“They are spraying schools, homes, and hospitals.”

I know that this is being repeated by the Center for Food Safety on their mailers.  When we look at the evidence, we see a different story here, which actually started in 2008.  Here’s some articles detailing that claim.

Odor that kids sick debated by the Star Advertiser (Note who is mentioned there, Gary Hooser.)

The actual paper can be downloaded here: Final_Report_Kauai_Air__3_15_2013_submitted-2

Results of Air Sampling Study Released from Waimea, Kauai by Hawaii Reporter

If you try to Google “Waimea Canyon Middle School Pesticide Study,” and you take a look at the links, you get an interesting timeline of articles listed that start at 2008 then all of the anti-GMO claims of companies “dousing pesticides” dating from 2013 and 2014.

Notice the dates of the articles posted on the Google search and the true timeline of the incident.

Notice the dates of the articles posted on the Google search and the true timeline of the incident.

Notice how the activists websites that blew up the story in just a 2 year period and attempted to overwhelm the real story behind this issue.  The findings of the study gives the facts and the activists sites change the story as if it had just happened.


“There’s cancer clusters in our state because of GMOs!”

This is once again being repeated over and over by the activists again.  Let’s see what the evidence shows us.

The Hawaii Department of Health Cancer Study conducted by the Hawaii Tumor Registry shows that there is no cancer clusters as claimed.  There is actually a decline in the numbers of cancers being found on Kauai and that the incidence is much lower than across the entire state.  There is however a higher incidence of melanomas in the North Shore area of Kauai.  Hmm…  More sun, more fair skinned folks likely means more skin cancer.

“There’s more birth defects here!”

I’ve seen so many claims that autism, polydactly, and gastroschisis are on the rise from living on Kauai near the GMO farms.  It’s pretty interesting because when you ask these folks where their claims come from, you get nothing.  Taking a look further at the data and one will find that in many cases, Hawaii’s incidence is somewhat lower that the national average in several areas.  It’s sad to me that babies are born with birth defects but to blame a single thing for it sounds very suspicious to me, when the research says otherwise.

Screenshot 2014-08-05 21.49.12

There is also the issue of teenage pregnancy across our state and especially in Kauai.  Here’s some data and statistics complied on the state.  Note that the island of Kauai, specifically the town of Waimea, has the highest rates of teen pregnancies in the state.  Approximately 36.8% of high school students reported having sex with some 22% had drank or used drugs before they last had sex.  This can’t be a good combination for the resulting babies as we know these chemicals are also implicated in increased birth defects.  There are also several studies that have been done indicating a higher risk of gastroschisis being higher in babies of teen mothers.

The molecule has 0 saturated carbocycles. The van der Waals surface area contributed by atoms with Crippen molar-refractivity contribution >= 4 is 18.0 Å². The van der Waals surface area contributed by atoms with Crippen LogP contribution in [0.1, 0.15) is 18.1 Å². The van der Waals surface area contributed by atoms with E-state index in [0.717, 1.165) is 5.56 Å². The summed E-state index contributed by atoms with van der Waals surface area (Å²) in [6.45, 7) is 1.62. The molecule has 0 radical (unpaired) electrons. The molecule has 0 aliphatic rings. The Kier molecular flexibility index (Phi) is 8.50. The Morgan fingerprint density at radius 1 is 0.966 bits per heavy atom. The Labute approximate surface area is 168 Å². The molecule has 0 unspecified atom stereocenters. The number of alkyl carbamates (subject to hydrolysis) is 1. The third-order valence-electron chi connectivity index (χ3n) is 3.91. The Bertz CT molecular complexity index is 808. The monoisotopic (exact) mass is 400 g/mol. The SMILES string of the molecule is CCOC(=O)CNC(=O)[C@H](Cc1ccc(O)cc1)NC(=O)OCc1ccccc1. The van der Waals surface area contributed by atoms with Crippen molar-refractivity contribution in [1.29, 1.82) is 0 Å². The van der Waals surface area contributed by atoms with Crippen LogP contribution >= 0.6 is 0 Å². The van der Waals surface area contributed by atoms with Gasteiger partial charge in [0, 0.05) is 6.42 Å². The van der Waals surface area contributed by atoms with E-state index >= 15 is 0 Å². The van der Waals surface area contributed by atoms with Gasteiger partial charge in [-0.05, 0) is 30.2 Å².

If one tries to Google, “causes of gastroschisis,” this is what your search will come up with.  If you click and read and those links from the CDC to various children’s hospitals, you’ll see that the causes are unknown.

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However, if one wants to confirm their biases and do an alternative search, you’ll see a completely different picture presented.  This is what one will see if they Google, “gastroschisis and pesticides.”  The top site for stating this is the bogus one, Natural News as well as environmental sites also!  Such a different picture presented depending on your searches.

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In summary, to just blame all birth defects on the GMO fields and farms takes a bit of deeper investigation into the claims being circulated.  There are many issues that can contribute to the problem at hand and it’s not simply one of correlation equals causation.  But once again, if this statement is repeated over and over again, how many activists bother to question what’s being told to them?  It’s easier to just recite what’s being said instead of checking their “facts.”  Also remember that if one is not the professional speaking on the issue and it’s coming from solely the internet, you might want to cross check your facts.

As for the claim that polydactly is caused by GMOs, all I can say is that my grandpa was born with it back in 1919 and there weren’t no GMOs back then.  How could that possibly be???  Polydactly is a condition that has affected people for a very long time and to once again try to blame pesticides or GMOs on it is faulty logic in play.

“There’s more asthma because I live by a toxic GMO field that blows dust!”

I’ve heard this repeated over and over again by the activists blaming GMO field dust as their cause of asthma.  What’s interesting to note that that when you look at asthma rates across the nation, yes, it has been rising.  But, hey, not everyone is living right next to GMO fields!  So what’s causing it?  To just say that it’s dust from fields is misleading as fewer and fewer people actually live near farms for that reason.  Of course one could go and read Natural News, Green Med Info, Dr. Oz, and Dr. Mercola and they will tell you by golly, it’s the consumption of GMOs!  Their typical fall back of bumbling on correlation and causation.  I’d have to change it around and say there’s a correlation that more people reading those sites will cause them to have asthma.  It’s ridiculous to make claims like that but these snake oil salespeople love it and know there’s money to be made with some miracle supplement that someone will buy.  Whatever the case, the evidence is still not clear on what’s causing more asthma but scientists, not snake oil salespeople, are working on figuring it out.

“Our water and a’ina are being poisoned!”